Teaching and Learning

Hello Everyone,
The below is an excerpt from a great article a classmate of mine posted that I thought had a lot of valuable information to offer! Thanks Cheryl! Take a look at the entire article!
Published as:
Swan, K., Lin, L., & van ‘t Hooft, M. (2008). Teaching with (digital)technology. In C. Lassonde, R. Michael, and J. Rivera-Wilson (Eds.),
Current Issues in Teacher Education: History, Perspectives and Implications
. Springfield,IL: Charles C. Thomas Publishing.
Teaching With (Digital) TechnologyKaren Swan, Lin Lin & Mark van ‘t Hooft, Kent State University
“The most pressing strategic problem for the evolution of public education inthe digital age is this: How to restructure a school computer culture that wasshaped by conditions that no longer apply.”
— Seymour Papert (2002)
We begin this chapter with a caveat. Technology has always been a part of schooling; infact, it was the invention and rapid spread of printed texts that made schooling possible(Eisenstein, 1979). However, many other technologies have failed to find any significant place inclassrooms even though they were enthusiastically embraced by educators (Cuban, 1986). In the 20th century alone, technologies such as radio, movies, and television have suffered that fate.. We do not have room to discuss this long history of technological innovations and schooling, so we confine ourselves here to discussing digital technologies. We use the term “digital technologies,”instead of the more common term “computer,” to encompass the wide range of new tools that are being introduced in classrooms as we write; tools such as digital audio and video, mobile devices, podcasting, student response systems, computer-mediated communications, and Internet applications. We also do not have ample space to explore specific technologies and their applications to teaching, learning, and teacher professional development. Instead, we will focus on three interrelated issues that seem to drive debates around digital technologies and education in general.The first issue is centred on digital technologies’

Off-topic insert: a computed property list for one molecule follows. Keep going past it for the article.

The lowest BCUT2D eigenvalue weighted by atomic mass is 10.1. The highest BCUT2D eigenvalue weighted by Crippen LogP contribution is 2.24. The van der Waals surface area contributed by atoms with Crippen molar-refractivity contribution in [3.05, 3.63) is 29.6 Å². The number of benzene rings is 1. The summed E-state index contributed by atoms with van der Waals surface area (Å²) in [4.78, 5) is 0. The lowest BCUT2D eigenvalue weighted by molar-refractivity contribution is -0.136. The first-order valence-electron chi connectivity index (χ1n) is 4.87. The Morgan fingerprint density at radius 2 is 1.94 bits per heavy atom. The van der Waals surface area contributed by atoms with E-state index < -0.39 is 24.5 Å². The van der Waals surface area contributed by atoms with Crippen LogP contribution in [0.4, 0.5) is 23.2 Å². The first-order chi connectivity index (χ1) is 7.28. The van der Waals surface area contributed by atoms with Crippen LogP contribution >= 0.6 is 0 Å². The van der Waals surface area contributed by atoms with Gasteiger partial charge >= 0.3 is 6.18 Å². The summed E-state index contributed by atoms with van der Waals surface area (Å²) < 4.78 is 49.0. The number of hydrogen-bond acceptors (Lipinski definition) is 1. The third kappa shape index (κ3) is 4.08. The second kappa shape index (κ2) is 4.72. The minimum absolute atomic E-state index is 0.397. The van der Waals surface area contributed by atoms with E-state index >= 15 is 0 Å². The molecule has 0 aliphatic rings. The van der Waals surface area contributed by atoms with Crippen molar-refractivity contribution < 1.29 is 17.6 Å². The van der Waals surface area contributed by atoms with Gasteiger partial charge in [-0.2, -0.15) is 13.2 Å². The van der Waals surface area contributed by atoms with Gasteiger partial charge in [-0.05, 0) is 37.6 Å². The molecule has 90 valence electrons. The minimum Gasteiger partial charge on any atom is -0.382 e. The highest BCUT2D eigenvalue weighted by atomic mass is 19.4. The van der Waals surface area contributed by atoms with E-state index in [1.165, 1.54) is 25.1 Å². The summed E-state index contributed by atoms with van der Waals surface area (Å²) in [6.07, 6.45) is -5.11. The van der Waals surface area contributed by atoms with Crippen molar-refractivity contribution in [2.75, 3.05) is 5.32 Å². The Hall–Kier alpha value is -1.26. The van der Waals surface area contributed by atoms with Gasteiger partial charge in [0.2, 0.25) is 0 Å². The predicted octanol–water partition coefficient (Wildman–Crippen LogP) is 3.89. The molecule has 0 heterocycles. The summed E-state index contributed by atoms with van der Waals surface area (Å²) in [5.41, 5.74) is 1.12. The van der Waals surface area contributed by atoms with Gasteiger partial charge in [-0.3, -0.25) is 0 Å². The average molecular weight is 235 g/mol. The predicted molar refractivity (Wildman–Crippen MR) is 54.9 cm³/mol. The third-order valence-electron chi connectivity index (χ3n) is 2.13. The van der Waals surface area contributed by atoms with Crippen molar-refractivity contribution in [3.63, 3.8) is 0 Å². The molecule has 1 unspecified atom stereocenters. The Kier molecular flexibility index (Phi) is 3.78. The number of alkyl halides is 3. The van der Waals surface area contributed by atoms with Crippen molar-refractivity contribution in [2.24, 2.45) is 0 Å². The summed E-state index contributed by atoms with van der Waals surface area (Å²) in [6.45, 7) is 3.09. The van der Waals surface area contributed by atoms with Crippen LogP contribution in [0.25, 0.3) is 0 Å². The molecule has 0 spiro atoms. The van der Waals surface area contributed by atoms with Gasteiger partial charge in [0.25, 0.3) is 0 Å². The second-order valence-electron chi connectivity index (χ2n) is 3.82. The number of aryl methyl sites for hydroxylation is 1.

effect on teaching and learning
. Onone side of the debate are educators who contend that technologies have no more effect onlearning than trucks that carry food have on nutrition (Clark, 1983). On the opposite side arethose who argue that technologies are not just delivery mechanisms, but tools that significantlyaffect thinking and learning (McLuhan, 1964) for good (Papert, 1980, 1993) or bad (Mander,1978; Postman, 1985, 1994). Somewhere in the middle is a large group of scholars who arguethat digital technologies have the potential to meaningfully affect classroom learning, but will doso only to the extent that teaching practices change to make use of their unique capabilities(Cuban, 2001; Kozma, 1991; McClintock, 1999).The second major issue concerning digital technologies and education focuses on
how tomake the most effective use of digital technologies in teaching and learning
. Obviously, thisissue is intimately related to the previous one, and even those who argue that digital technologieshave minor or ill effects on learning can argue that it is important to at least teach students about.
TEACHING WITH TECHNOLOGY 2them. Other focal points of study have included teaching concepts (Sleeman & Brown, 1982),drill and practice of academic skills (Bork, 1985; Suppes, 1988), tools for thinking and learning(Jonassen, 2000), collaborative learning (Scardemalia & Bereiter, 1994), and knowledgeconstruction (Papert, 1980; 1993). Currently, a growing movement among educationaltechnologists favors a ubiquitous computing approach, in which a variety of technologies areavailable for teachers and students to use anywhere, and anytime to support teaching andlearning in a variety of ways (van ‘t Hooft & Swan, 2007).The third big issue in educational technology debates focuses on
teacher professional development, and how to best prepare teachers to teach with digital technologies. Obviously,digital technology uses in the classroom should influence how teachers learn to use them, but inmost cases (with the possible exception of online learning), learning to use digital technologies in education seems strangely divorced from their advocated uses in classroom teaching and learning. In addition, rapidly changing technologies force teachers and teacher educators to constantly examine how they learn and how they help others learn to teach with technologies.”

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